Port McNeill and Port Hardy Students Learn to Save Lives
Port McNeill, BC, June 23, 2016 – Today, School District No. 85 Vancouver Island North teachers will be trained as instructors to empower students with CPR and defibrillator skills, as well as heart health knowledge, through the award-winning ACT High School CPR and Defibrillator Training Program. This training will result in over 100 students from North Island and Port Hardy secondary schools graduating with the skills and the knowledge to save lives.
The Advanced Coronary Treatment (ACT) Foundation is the charitable organization that is establishing free CPR and defibrillator training programs in high schools throughout BC and across Canada. ACT is working in partnership with British Columbia Emergency Health Services (BCEHS) paramedics and staff, AstraZeneca Canada, Pfizer Canada, and Sanofi Canada to bring this program to Vancouver Island North secondary schools.
Thanks to the support of our partners, the secondary schools are receiving training mannequins, Automated External Defibrillator (AED) training units, curriculum materials and program set-up. Today’s teacher training is being provided by BCEHS’ Education Officer and Paramedic, Teresa White, who is volunteering her time to teach the workshop.
“As a founding partner of the ACT Foundation, we have proudly watched this program expand to communities from coast to coast. Not only are youth learning critical skills that stay with them for a lifetime, they also gain an appreciation of the science behind the techniques and, in some cases, go on to pursue careers in such areas as nursing, medicine, and emergency services,” says Ed Dybka, President and CEO, AstraZeneca Canada.
To date, the ACT High School CPR Program has been established in 228 public standard secondary schools throughout British Columbia and more than 370,000 students have already been empowered to save lives with CPR.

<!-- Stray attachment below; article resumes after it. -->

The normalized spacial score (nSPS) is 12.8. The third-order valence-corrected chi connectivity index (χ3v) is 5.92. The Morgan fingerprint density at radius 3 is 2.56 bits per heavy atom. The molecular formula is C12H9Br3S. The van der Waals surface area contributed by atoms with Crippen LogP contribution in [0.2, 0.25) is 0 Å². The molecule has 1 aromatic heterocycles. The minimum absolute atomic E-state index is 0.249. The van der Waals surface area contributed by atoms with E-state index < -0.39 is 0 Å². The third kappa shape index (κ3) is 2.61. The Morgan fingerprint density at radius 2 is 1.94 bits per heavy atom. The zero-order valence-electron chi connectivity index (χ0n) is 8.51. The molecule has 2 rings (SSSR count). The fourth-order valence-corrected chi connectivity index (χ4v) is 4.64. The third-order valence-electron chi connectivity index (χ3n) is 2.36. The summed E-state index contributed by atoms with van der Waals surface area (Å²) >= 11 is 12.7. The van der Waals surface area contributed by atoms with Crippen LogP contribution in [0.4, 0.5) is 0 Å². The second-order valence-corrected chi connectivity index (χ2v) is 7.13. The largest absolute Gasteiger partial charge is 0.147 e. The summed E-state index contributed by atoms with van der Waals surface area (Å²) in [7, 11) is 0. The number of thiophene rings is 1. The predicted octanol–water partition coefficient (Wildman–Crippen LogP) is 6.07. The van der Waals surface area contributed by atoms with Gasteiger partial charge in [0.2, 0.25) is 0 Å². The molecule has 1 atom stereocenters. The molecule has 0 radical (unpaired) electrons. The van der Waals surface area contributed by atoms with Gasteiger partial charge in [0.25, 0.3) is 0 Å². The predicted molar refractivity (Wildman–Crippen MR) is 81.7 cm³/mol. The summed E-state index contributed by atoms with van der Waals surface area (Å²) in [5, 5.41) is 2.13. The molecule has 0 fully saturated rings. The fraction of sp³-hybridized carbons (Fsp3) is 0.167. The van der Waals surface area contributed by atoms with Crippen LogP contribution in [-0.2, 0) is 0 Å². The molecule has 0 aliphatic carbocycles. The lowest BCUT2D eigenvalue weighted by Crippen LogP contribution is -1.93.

“Each and every year the ACT Foundation’s CPR and AED program will enable approximately 44,000 students to gain the information, skills and confidence to save lives. These skills will assist them to help others throughout the rest of their lifetime. An investment worth our efforts,” says Dr. William Dick, Interim Vice President, Medical Programs of BCEHS.
With eight in 10 out-of-hospital cardiac arrests occurring at home or in public places, empowering youth with CPR training as part of their high school education will help increase citizen CPR response rates over the long term. Moreover, early CPR, combined with early defibrillation can increase survival rates for cardiac arrest victims by up to 75%, according to the Heart and Stroke Foundation.
“We are thrilled with the support from our partners,” says Sandra Clarke, the ACT Foundation’s Executive Director. “With it, we can implement the CPR and AED program in the communities of Port McNeill and Port Hardy. These are lifesaving skills that students will be able to bring to their current and future families and communities.”
To date, the ACT Foundation has set up the ACT High School CPR Program in more than 1,700 high schools nation-wide, empowering more than 3.2 million youth to save lives.
Vancouver Island North School District Snapshot:
About the ACT Foundation
The ACT Foundation is the national charitable organization that is establishing free CPR and AED programs in Canadian high schools. The program is built on ACT’s award-winning community-based model of partnerships and support, whereby ACT finds local partners who donate the mannequins and AED training units that schools need to set up the program. Secondary school teachers then teach CPR and how to use a defibrillator to their students as a regular part of the curriculum, reaching all youth prior to graduation. ACT’s partners who are committed to bringing the program to British Columbia are BC Emergency Health Services (BCEHS) and our national health partners, AstraZeneca Canada, Pfizer Canada and Sanofi Canada.
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